The sheer volume of baby boomers retiring is like a tsunami racing through CPA firms. Is your firm poised to capture enough value to allow for a stable retirement for exiting equity partners?
The first group of baby boomers started to turn 65 in 2011 and the wave of additional baby boomers to enter this age bracket will continue for years to come.
The implications of this on CPA firms is quite substantial and the impact will be widely felt for years to come. Unfortunately the firms that do not have in place a strong growth strategy aligned with sound tactics will be faced with substantial issues in what promises to be a very competitive environment.
The CPA Transition Tsunami
On the one side we have the potential for a large number of exits. And on the other side we have limited funds available. The scenario has all the potential markings of a feeding frenzy, and the firms that are caught flat footed will face some serious shortfall.
In our capacity as business growth advisors, one of our core client concentrations is focused on the CPA space (two of our business growth advisors are CPA’s) in large part because we know this space extremely well. We regularly advise our clients to prepare for what promises to be tectonic change and to position their firms as best they can to take advantage of these upcoming opportunities.
The Impact of the CPA Transition Tsunami
While not related directly to any of our clients, some key observations we have made that are broadly applicable to today’s CPA Firms are as follows:
- Some Firms have not adequately planned for upcoming partner retirements. Firms that are looking to cash out and to retrieve cash equity need to begin their planning years in advance.
- Many firms that are beginning to consider a potential transition event have not been spending enough time on client development – the result is that too often their client base is aging with them, thereby diminishing the lifetime value of their clients in the eyes of potential new buyers.
- Too many firms are not properly developing their in-house talent to achieve a healthy and equitable transition where new, younger partners can take over the CPA Firm allowing older partners a healthy exit while also leaving a legacy intact.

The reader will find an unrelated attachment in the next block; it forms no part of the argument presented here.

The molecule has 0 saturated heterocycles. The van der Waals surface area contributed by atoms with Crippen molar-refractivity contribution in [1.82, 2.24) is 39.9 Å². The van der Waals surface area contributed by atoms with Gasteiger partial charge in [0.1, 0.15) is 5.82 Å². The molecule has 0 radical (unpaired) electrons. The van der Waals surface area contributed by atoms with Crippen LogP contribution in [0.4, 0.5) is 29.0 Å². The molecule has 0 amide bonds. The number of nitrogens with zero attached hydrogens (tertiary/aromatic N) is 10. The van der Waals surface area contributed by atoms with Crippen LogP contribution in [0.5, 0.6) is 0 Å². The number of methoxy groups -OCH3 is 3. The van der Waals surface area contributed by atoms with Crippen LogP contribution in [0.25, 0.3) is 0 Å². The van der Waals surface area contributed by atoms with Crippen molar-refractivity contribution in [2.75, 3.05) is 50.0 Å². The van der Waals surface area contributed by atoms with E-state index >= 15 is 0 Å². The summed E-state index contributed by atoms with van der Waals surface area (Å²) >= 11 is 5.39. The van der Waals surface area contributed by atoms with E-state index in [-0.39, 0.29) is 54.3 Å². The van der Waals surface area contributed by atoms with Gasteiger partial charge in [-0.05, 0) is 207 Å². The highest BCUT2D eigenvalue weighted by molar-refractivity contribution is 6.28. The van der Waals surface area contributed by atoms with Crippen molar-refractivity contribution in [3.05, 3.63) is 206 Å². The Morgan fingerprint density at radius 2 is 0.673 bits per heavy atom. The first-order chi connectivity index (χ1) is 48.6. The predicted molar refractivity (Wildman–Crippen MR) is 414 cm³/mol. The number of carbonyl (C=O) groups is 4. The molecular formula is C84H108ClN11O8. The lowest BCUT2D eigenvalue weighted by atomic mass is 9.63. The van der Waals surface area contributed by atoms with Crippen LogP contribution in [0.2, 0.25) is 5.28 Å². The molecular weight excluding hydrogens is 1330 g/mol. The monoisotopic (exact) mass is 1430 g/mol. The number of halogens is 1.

79% of firm owners say succession planning will be a significant issue for their firm within the next 10 years, and yet nearly half of them do not actually have a succession plan in place!
- Too many firms with partners of the baby boomer generation are not being realistic about the value of their CPA Firms, nor are they putting in the work to make their firms as attractive as possible for a potential sale or exit through partnership, merger or acquisition.
- Many firms with baby boomer generation partners are not focused on the reality that there is about to be a deluge of other firms attempting to do the exact same thing they aspire to do. This is often referred to in marketplaces as a glut…. And when there is a glut the price of goods (all other things being equal) goes down due to a finite amount of available capital.
- The combination of a large percentage of firms with partners of the Baby Boomer demographic, too many firms without solid succession plans in place and too many firms with partners looking to exit has created a heavy merger environment (For further reading specific to this subject we suggest this article in the Journal of Accountancy), but many of the underlying exit pain points still exist.
- Those firms that plan to continue operating in their current state are not spending enough time building out their capital reserves – in a world of too much capacity there will be some great buying opportunities at what might otherwise be considered bargain prices. The firms that are quicker to grasp this, and are prepared to act decisively and with vigor will have some great opportunities ahead, likely at the direct expense of their competitors.
Thriving in Complex Times
Our role as growth advisors to our CPA clients is to help use growth strategies and tactics to not only prepare for a variety of potential future scenarios, but to actually thrive in these environments. It is unfortunate that some firms might not realize their full potential in a transfer of ownership. However, for those firms that are able to appreciate the role of demographics in this conversation and are willing to focus on sustainable growth and transferability, we are excited about a plethora of wealth generating opportunities that will be arising over the next few years.